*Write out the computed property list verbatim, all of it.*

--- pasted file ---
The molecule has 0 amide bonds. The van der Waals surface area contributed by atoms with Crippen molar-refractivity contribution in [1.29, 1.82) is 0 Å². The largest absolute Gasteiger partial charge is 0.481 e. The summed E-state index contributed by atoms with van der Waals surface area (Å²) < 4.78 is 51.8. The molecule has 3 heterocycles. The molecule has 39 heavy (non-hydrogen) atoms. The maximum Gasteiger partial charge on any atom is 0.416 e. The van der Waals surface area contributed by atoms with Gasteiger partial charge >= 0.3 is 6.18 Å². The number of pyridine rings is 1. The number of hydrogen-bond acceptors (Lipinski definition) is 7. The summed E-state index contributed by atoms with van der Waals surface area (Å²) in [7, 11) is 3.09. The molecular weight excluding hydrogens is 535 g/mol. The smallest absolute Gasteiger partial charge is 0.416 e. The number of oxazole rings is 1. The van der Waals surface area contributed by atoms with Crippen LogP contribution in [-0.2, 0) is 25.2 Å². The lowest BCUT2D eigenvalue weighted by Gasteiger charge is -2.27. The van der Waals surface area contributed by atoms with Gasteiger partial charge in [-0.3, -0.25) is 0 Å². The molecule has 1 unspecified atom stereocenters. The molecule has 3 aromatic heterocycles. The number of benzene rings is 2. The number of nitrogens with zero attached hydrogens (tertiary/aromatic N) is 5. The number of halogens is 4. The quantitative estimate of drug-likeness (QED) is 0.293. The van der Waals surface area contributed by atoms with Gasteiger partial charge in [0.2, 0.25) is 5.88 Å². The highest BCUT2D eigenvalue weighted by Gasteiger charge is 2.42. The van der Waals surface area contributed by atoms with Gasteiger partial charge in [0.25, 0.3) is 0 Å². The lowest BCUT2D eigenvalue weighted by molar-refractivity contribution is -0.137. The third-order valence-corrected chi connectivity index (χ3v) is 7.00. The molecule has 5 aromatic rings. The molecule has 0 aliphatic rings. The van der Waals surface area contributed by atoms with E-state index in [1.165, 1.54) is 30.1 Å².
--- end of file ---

The molecule has 0 amide bonds. The van der Waals surface area contributed by atoms with Crippen molar-refractivity contribution in [1.29, 1.82) is 0 Å². The largest absolute Gasteiger partial charge is 0.481 e. The summed E-state index contributed by atoms with van der Waals surface area (Å²) < 4.78 is 51.8. The molecule has 3 heterocycles. The molecule has 39 heavy (non-hydrogen) atoms. The maximum Gasteiger partial charge on any atom is 0.416 e. The van der Waals surface area contributed by atoms with Gasteiger partial charge >= 0.3 is 6.18 Å². The number of pyridine rings is 1. The number of hydrogen-bond acceptors (Lipinski definition) is 7. The summed E-state index contributed by atoms with van der Waals surface area (Å²) in [7, 11) is 3.09. The molecular weight excluding hydrogens is 535 g/mol. The smallest absolute Gasteiger partial charge is 0.416 e. The number of oxazole rings is 1. The van der Waals surface area contributed by atoms with Crippen LogP contribution in [-0.2, 0) is 25.2 Å². The lowest BCUT2D eigenvalue weighted by Gasteiger charge is -2.27. The van der Waals surface area contributed by atoms with Gasteiger partial charge in [-0.3, -0.25) is 0 Å². The molecule has 1 unspecified atom stereocenters. The molecule has 3 aromatic heterocycles. The number of benzene rings is 2. The number of nitrogens with zero attached hydrogens (tertiary/aromatic N) is 5. The number of halogens is 4. The quantitative estimate of drug-likeness (QED) is 0.293. The van der Waals surface area contributed by atoms with Gasteiger partial charge in [0.2, 0.25) is 5.88 Å². The highest BCUT2D eigenvalue weighted by Gasteiger charge is 2.42. The van der Waals surface area contributed by atoms with Gasteiger partial charge in [0.25, 0.3) is 0 Å². The lowest BCUT2D eigenvalue weighted by molar-refractivity contribution is -0.137. The third-order valence-corrected chi connectivity index (χ3v) is 7.00. The molecule has 5 aromatic rings. The molecule has 0 aliphatic rings. The van der Waals surface area contributed by atoms with E-state index in [1.165, 1.54) is 30.1 Å².